Inappropriate policies slowed Malawi’s economic growth in 2012

Nov 11, 2013

The agriculture sector which dominates economic activities shrunk by 3.0% in 2012. Photo: UNDP Malawi

The 2013 African Economic Outlook has indicated that Malawi’s real GDP growth significantly slowed down in 2012 to 4.3% from 6.3% in 2010 mainly due to inappropriate policies that led to a growing fiscal deficit, raising inflation and the depletion of international gross reserves in a context of an overvalued exchange rate.

This was the especially before President Joyce Banda took over the country’s administration in April 2012.

According to the report, the said macro-economic challenges sharply led to the contraction of the agricultural and manufacturing output. The agriculture sector which dominates economic activities shrunk by 3.0% in 2012 on account of erratic rains and the collapse of tobacco auction prices.

Nevertheless, the reports projects growth in 2013 and 2014 to rebound to 5.5% and 6.1% respectively. This rebound is premised on a revival in tobacco production, an easing of the foreign exchange constraint, improve availability of fuel and continuation of prudent macroeconomic policies.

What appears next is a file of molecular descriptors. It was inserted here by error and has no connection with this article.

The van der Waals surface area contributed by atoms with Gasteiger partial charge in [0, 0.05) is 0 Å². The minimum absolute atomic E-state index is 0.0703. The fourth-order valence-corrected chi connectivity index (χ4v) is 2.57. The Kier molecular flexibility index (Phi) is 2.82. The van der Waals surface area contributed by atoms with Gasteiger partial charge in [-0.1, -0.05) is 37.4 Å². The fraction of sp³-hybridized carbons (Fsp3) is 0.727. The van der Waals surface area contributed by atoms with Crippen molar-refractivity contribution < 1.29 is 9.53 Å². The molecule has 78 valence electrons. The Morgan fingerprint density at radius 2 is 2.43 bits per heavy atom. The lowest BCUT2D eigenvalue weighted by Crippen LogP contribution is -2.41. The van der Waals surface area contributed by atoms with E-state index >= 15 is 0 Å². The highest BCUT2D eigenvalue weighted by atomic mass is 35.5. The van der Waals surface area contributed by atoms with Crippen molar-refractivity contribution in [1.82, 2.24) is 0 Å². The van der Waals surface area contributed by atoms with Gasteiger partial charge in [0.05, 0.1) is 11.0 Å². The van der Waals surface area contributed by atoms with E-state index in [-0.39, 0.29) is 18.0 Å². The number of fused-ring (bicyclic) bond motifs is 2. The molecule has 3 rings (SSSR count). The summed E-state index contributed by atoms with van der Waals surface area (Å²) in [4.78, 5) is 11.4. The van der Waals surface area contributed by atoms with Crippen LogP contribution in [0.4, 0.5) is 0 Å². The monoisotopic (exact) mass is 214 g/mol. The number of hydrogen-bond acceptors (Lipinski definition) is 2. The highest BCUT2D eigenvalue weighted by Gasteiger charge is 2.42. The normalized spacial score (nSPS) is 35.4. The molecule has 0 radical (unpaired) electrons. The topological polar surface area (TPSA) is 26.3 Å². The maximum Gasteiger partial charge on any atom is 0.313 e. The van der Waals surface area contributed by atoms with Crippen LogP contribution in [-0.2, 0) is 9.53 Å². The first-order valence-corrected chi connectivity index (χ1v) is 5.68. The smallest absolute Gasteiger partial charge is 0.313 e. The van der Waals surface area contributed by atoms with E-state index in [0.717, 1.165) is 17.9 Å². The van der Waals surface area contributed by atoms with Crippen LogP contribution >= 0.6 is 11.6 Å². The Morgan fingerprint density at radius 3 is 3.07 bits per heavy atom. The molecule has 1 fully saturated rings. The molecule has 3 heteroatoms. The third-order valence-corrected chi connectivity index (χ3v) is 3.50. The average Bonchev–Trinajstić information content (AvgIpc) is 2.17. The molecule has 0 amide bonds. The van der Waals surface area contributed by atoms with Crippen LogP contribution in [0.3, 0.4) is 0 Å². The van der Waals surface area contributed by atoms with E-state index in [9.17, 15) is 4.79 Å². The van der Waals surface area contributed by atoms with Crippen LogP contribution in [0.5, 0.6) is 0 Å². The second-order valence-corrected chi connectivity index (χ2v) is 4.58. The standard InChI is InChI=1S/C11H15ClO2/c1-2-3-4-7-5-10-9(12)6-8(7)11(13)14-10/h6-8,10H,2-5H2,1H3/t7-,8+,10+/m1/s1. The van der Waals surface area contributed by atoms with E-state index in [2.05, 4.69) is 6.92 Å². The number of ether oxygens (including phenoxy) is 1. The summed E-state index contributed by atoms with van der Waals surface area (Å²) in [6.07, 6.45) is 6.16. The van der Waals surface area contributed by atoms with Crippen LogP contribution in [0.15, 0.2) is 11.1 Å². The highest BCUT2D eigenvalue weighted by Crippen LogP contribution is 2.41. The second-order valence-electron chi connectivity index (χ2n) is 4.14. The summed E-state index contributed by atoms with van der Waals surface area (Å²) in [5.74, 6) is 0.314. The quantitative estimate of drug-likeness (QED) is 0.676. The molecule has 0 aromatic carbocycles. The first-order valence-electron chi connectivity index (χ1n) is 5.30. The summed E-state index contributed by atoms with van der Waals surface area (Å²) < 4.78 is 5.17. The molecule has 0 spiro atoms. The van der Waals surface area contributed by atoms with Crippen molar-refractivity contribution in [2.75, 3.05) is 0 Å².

The bold micro economic policy adjustment measures instituted by the current government including devaluation of the local currency, tightening of the monetary and fiscal policy and a removal of subsidies on fuel, have started yielding results, as evidenced by the easing of fuel shortages and improved access to foreign exchange by the business community.

However, the report warns that this economic recovery is fragile and the exchange rate may take time to stabilise given the excess demand for foreign exchange.

Even though the mineral exploitation has had very minimal impact on the country’s economy, the report argues that there is potential for minerals to transform the Malawian economy by generating resources for investment in infrastructure and social service delivery and through spill over effects on local industries, including small and medium-sized enterprises (SMEs) and beneficiation.

Going forward, the report says that the country faces a huge challenge to ensure that the country’s natural resources are managed in environmentally sustainable ways and that the wider population benefits from them through transparent mechanisms in awarding contracts/concessions and in the distribution of revenues.

The African Economic Outlook is prepared by a consortium of four teams from the African Development Bank, (AfDB), the OECD Development Centre, the United Nations Development Programme (UNDP), and the Economic Commission for Africa (ECA). The complete AEO, including full country notes can be accessed free of charge on the common website of the AEO partners: as well as on the OECD iLibrary:

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